13 Sep Illuminations: Ones to watch
Bruce Everett’s landscapes are motivated by the unexpected things he sees in the world, where everything becomes a possible painting.
“For me, the physical act of finding, composing and painting the landscape has become more than a formal and sensual activity,” he says. “To marvel at our presence in the world is the true subject.”
Painting in California since 1968, he works both outdoors and in his studio. Outside, he can capture a moment, whereas in his studio he can transform that moment into something not quite so fleeting.
“When I have to make a choice between plein air or the studio, I think of my studio as my main body of work,” he says. “I’d like the feeling of my plein air paintings to be a combination of a first glance and a memory, and my studio paintings to be a double take followed by a prolonged gaze.”
Everett paints large so viewers feel as if they can enter his work. This is a signature of his paintings, which measure at least 6 feet in length.
His approach is studied, more considered, and he doesn’t turn his field studies into larger paintings. Instead, the beauty of plein air painting — the quickness and pure intuition used in the field — is a point of departure for Everett. “Plein air is almost like a parallel universe for me,” he says. “I don’t have to spend a month on a painting. I can spend two hours. And when I come back to the studio and I look at that work, I try to continue the attitude. As a landscape painter, I’m motivated by my surroundings more than art-world strategies.”
Raised near Chicago, Illinois, Everett spent a lot of time outside the city, where he says it was almost like a rainforest. When he started college in Nebraska, he thought he might become an illustrator, but after a couple of years, he realized it wasn’t his passion.
Over the course of his career, he has painted in a number of styles. Everett had periods as an abstract painter during graduate school at the University of Iowa and while earning his master’s degree in fine art at the University of California Santa Barbara. But by graduation, he was an up-and-coming photorealist, and he left abstraction behind. “When I worked as an abstract artist, I loved the brushwork — there were a lot of landscapes in those abstractions,” he says. “But I’m a realist at heart.”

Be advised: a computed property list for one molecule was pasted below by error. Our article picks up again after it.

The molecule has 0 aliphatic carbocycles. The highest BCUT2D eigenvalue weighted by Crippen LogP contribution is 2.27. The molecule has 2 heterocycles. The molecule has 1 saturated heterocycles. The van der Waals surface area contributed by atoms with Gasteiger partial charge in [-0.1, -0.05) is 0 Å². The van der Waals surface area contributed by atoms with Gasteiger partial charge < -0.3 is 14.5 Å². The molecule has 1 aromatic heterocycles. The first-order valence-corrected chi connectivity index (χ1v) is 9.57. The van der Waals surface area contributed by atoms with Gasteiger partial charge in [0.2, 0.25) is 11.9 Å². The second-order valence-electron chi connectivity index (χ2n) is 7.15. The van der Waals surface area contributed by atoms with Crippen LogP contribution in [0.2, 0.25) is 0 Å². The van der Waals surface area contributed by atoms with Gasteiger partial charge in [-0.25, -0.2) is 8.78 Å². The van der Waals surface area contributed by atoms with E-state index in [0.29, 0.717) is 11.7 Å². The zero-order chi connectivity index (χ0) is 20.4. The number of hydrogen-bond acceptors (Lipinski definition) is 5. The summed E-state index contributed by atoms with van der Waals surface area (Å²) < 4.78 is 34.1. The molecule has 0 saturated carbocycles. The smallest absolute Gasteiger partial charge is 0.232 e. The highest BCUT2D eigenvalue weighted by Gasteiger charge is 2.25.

He had been painting photorealist depictions of small objects in a large format, and each painting took three years to complete. It was time consuming; he knew he needed to change direction.
This happened when he went on a trip to Sequoia National Park and painted an 8-by-12-foot close-up of water in a creek. The moment brought him back to nature. He started to paint looser, developing a style with the backgrounds smoothly brushed out, almost as loose as a plein air piece. “This new direction really set me on the path of landscape,” he says. “It allowed me to break away from the photorealism.”
Everett concentrates on the transitions from one area to another, the way the eye naturally observes the world. “The cropping of my subject is very important to me,” he says. “I want to arrive at the point where the painting stops being just a scene and becomes the impression of seeing through the artist’s eyes.” He’s interested in the mass of things, instead of the surfaces, choosing to see compositions in a more generalized way — patches, patterns, details but not objects.
“My paintings come out of a persistent, spontaneous sense of wonder and an expressive fascination with the elegance underlying the mundane,” he says.